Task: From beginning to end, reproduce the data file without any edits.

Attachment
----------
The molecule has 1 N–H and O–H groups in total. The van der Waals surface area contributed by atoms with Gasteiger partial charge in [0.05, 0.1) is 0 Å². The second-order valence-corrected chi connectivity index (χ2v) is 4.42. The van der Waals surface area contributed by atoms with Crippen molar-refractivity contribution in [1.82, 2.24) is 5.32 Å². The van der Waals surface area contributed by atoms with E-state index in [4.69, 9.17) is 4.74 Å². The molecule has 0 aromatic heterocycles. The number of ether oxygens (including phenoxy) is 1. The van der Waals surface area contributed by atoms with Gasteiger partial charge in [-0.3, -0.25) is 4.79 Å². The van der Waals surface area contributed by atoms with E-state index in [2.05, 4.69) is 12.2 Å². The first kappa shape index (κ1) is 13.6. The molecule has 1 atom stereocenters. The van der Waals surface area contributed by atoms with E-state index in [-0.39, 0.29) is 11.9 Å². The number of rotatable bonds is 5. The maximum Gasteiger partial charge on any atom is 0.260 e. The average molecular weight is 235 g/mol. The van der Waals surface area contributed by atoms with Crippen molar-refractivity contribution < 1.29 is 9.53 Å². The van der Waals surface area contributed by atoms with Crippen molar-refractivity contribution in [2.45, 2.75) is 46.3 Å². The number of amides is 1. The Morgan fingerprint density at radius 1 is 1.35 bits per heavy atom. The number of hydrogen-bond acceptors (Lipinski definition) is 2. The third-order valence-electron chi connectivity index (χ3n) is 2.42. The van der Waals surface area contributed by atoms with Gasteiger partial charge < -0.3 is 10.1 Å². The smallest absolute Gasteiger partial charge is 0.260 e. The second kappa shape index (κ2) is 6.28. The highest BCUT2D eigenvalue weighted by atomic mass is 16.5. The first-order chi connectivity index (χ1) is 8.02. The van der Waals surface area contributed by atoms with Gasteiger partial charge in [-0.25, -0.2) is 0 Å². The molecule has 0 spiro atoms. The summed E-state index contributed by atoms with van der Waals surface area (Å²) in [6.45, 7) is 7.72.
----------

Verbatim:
The molecule has 1 N–H and O–H groups in total. The van der Waals surface area contributed by atoms with Gasteiger partial charge in [0.05, 0.1) is 0 Å². The second-order valence-corrected chi connectivity index (χ2v) is 4.42. The van der Waals surface area contributed by atoms with Crippen molar-refractivity contribution in [1.82, 2.24) is 5.32 Å². The van der Waals surface area contributed by atoms with E-state index in [4.69, 9.17) is 4.74 Å². The molecule has 0 aromatic heterocycles. The number of ether oxygens (including phenoxy) is 1. The van der Waals surface area contributed by atoms with Gasteiger partial charge in [-0.3, -0.25) is 4.79 Å². The van der Waals surface area contributed by atoms with E-state index in [2.05, 4.69) is 12.2 Å². The first kappa shape index (κ1) is 13.6. The molecule has 1 atom stereocenters. The van der Waals surface area contributed by atoms with E-state index in [-0.39, 0.29) is 11.9 Å². The number of rotatable bonds is 5. The maximum Gasteiger partial charge on any atom is 0.260 e. The average molecular weight is 235 g/mol. The van der Waals surface area contributed by atoms with Crippen molar-refractivity contribution < 1.29 is 9.53 Å². The van der Waals surface area contributed by atoms with Crippen molar-refractivity contribution in [2.45, 2.75) is 46.3 Å². The number of amides is 1. The Morgan fingerprint density at radius 1 is 1.35 bits per heavy atom. The number of hydrogen-bond acceptors (Lipinski definition) is 2. The third-order valence-electron chi connectivity index (χ3n) is 2.42. The van der Waals surface area contributed by atoms with Gasteiger partial charge < -0.3 is 10.1 Å². The smallest absolute Gasteiger partial charge is 0.260 e. The second kappa shape index (κ2) is 6.28. The highest BCUT2D eigenvalue weighted by atomic mass is 16.5. The first-order chi connectivity index (χ1) is 8.02. The van der Waals surface area contributed by atoms with Gasteiger partial charge in [-0.25, -0.2) is 0 Å². The molecule has 0 spiro atoms. The summed E-state index contributed by atoms with van der Waals surface area (Å²) in [6.45, 7) is 7.72.